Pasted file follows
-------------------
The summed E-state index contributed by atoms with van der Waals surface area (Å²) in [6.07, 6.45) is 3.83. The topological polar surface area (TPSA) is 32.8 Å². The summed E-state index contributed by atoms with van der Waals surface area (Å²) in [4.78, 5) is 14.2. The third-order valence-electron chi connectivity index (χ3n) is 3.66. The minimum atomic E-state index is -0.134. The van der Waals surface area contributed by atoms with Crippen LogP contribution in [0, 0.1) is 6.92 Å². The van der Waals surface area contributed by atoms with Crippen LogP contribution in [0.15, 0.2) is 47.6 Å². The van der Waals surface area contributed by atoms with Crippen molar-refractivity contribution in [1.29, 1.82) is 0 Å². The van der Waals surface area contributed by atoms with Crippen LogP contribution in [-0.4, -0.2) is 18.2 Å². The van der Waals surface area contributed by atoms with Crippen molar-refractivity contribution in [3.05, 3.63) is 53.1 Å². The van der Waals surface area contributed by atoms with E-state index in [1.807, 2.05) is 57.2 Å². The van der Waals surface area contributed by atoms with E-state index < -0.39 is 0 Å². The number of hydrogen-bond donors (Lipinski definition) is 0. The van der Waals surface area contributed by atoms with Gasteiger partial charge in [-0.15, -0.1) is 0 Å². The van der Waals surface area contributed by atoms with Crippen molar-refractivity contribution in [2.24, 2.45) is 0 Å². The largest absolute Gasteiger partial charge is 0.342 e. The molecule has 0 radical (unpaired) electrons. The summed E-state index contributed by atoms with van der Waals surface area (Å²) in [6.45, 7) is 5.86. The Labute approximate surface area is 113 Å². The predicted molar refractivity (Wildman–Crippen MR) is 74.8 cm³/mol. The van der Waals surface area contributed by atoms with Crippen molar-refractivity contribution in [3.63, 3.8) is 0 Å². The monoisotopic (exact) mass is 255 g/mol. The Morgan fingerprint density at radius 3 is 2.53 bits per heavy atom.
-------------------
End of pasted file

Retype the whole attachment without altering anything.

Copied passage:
The summed E-state index contributed by atoms with van der Waals surface area (Å²) in [6.07, 6.45) is 3.83. The topological polar surface area (TPSA) is 32.8 Å². The summed E-state index contributed by atoms with van der Waals surface area (Å²) in [4.78, 5) is 14.2. The third-order valence-electron chi connectivity index (χ3n) is 3.66. The minimum atomic E-state index is -0.134. The van der Waals surface area contributed by atoms with Crippen LogP contribution in [0, 0.1) is 6.92 Å². The van der Waals surface area contributed by atoms with Crippen LogP contribution in [0.15, 0.2) is 47.6 Å². The van der Waals surface area contributed by atoms with Crippen molar-refractivity contribution in [1.29, 1.82) is 0 Å². The van der Waals surface area contributed by atoms with Crippen LogP contribution in [-0.4, -0.2) is 18.2 Å². The van der Waals surface area contributed by atoms with Crippen molar-refractivity contribution in [3.05, 3.63) is 53.1 Å². The van der Waals surface area contributed by atoms with E-state index in [1.807, 2.05) is 57.2 Å². The van der Waals surface area contributed by atoms with E-state index < -0.39 is 0 Å². The number of hydrogen-bond donors (Lipinski definition) is 0. The van der Waals surface area contributed by atoms with Gasteiger partial charge in [-0.15, -0.1) is 0 Å². The van der Waals surface area contributed by atoms with Crippen molar-refractivity contribution in [2.24, 2.45) is 0 Å². The largest absolute Gasteiger partial charge is 0.342 e. The molecule has 0 radical (unpaired) electrons. The summed E-state index contributed by atoms with van der Waals surface area (Å²) in [6.45, 7) is 5.86. The Labute approximate surface area is 113 Å². The predicted molar refractivity (Wildman–Crippen MR) is 74.8 cm³/mol. The van der Waals surface area contributed by atoms with Crippen molar-refractivity contribution in [3.63, 3.8) is 0 Å². The monoisotopic (exact) mass is 255 g/mol. The Morgan fingerprint density at radius 3 is 2.53 bits per heavy atom.